# Understanding relation between energy use, watts and amps

I'm looking into air conditioners and I've been unable to fully understand the relation between watts, amps and the energy ratings (in this case, the one used in the United States, the yellow Energy Guide label).

Both are 115 V.

Air conditioner 1: 8000 BTU, it is listed as 660 W cooling power, 6.2 A cooling current. The yellow label Energy Guide lists yearly costs at $65. The energy efficiency ratio is 12. Air conditioner 2: 9500 BTU, it is listed as 920 W cooling power, 11.5 A cooling current. The yellow label Energy Guide lists yearly costs at$50. The energy efficiency ratio is 13.8.

Questions:

• Why in both air conditioners the amps is not equal to watts divided by 115 volts? 660 / 115 = 5.74 A and 920 / 115 = 8 A.

• The air conditioner 1 clearly uses less energy than air conditioner 2. However air conditioner 2 is listed as cheaper in yearly costs. Maybe it has to do with the way it cools the room, using less energy over time? But then why watts are higher, if the energy consumption is lower?

Thanks for helping me understanding this!

• Does this answer your question? Input power rating on power supplies - how does max amp draw apply to 220V Commented Jun 5, 2020 at 14:06
• in short: it's average vs peak. Commented Jun 5, 2020 at 14:06
• What are the efficiency ratings? Usually given in SEER. Commented Jun 5, 2020 at 14:25
• 8000 BTU/hr is 2344w, so 660W is probably the power consumption and not the cooling power. In this case the nominal coefficient of performance would be 2344/660 = 3.5, which is reason for a cheaper AC unit. Commented Jun 5, 2020 at 14:32
• @LShaver air conditioner 1 is 12.0 and air conditioner 2 is 13.8. I don't know what they mean. Commented Jun 5, 2020 at 15:02

Why in both air conditioners the amps is not equal to watts divided by 115 volts? 660 / 115 = 5.74 A and 920 / 115 = 8 A.

Simply because you AC units have a power factor less than unity. The "W/V = A" is only true for DC circuits and AC circuits provided the load looks resistive to the source (i.e. it has a power factor equal to 1). The compressor in these units are typically inductive in nature; newer units are powered be variable-frequency invertors with active power factor correction so they are (almost) resistive loads and the "W/V=A" formula will approximate this case well.

The air conditioner 1 clearly uses less energy than air conditioner 2. However air conditioner 2 is listed as cheaper in yearly costs. Maybe it has to do with the way it cools the room, using less energy over time? But then why watts are higher, if the energy consumption is lower?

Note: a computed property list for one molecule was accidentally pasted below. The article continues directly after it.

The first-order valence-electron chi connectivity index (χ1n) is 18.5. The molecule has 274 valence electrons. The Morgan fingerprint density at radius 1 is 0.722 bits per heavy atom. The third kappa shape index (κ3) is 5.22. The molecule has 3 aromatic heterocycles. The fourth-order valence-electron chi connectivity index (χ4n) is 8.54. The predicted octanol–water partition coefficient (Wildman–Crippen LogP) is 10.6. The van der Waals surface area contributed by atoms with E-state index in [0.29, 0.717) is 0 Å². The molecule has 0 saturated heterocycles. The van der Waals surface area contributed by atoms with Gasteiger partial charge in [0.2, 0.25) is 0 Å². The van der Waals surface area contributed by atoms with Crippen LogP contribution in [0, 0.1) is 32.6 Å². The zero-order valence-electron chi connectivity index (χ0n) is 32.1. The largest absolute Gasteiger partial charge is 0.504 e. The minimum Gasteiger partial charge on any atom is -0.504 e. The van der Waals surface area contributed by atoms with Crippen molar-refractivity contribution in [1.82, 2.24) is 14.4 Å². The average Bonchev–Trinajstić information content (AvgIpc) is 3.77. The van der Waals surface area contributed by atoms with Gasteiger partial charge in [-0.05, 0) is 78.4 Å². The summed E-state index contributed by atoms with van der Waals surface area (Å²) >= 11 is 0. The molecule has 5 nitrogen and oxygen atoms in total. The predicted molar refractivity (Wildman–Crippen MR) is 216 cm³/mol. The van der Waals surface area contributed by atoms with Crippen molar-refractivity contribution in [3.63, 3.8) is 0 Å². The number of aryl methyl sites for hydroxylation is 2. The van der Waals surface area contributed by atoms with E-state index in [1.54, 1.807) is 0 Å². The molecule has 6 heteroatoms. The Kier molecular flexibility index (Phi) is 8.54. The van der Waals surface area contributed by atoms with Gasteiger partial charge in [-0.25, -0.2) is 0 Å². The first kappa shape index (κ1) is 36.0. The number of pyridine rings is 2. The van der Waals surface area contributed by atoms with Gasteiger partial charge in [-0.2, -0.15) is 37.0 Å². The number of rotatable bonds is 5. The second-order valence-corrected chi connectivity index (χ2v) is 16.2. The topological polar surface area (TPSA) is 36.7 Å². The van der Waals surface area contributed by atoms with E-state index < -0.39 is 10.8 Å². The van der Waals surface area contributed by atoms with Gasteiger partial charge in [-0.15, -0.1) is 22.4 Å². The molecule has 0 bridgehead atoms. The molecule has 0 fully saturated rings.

The "energy savings" language is purely marketing. Only until you include the full context (climate, hours used per day, cost of kWh, set temperature, room insulation, ect.) can you make a proper comparison.

The objective measures are: watts, seer rating and BTU's/h. The way you want to size your unit is based on the BTU's/h that will be required. Figuring out how many BTU's/h is beyond the scope of this questing but there are calculators for this. You need, at minimum, the room size, number of windows, and you climate zone. Next, you want the unit that draws the least power for the BTU/h requirement. Also, you don't want to oversize the unit thinking that's going to work better, what happens is a big ass unit will cool the room very quickly, but won't remove much humidity. So than your stuck sitting in a cold, clammy room that's not comfortable.

Obviously other factors will play a roll in your selection besides efficiency. The brand matters too. Some units are more reliable than others. What good is little more efficiency if your system breaks down every other month?

• While the "energy saving" label is marketspeek, A/C units pretty much do have different efficiencies and for particular case the difference can be as much as twice (or more, if we talk about heating). I am not familiar with US efficiency marks, but EU ones have honest measurements to back them. Commented Feb 5 at 8:26

The Energy Guide numbers include a range of assumptions about room size, annual hours of operation, and cooling load. The manufacturers have to include values for standby power consumption as well. All of this means that while watts, amps, and volts are fundamentally related, the values reported on the label aren't. They are the result of specific testing requirements and reporting criteria that manufacturers must adhere to.

What you can assume is that in a similar application (such as the same room in your house) air conditioner (2) will cost you about 30% less to operate annually than air conditioner (1):

($65 -$50) / \$50 = 30%

Here you'll find that assumed annual operation is 750 hours. More specifics are found in Appendix F to Subpart B of Part 430—Uniform Test Method for Measuring the Energy Consumption of Room Air Conditioners, which references ANSI/AHAM RAC-1-2015 Room Air Conditioners, the testing standard that manufacturers need to follow when developing the numbers that go on the label.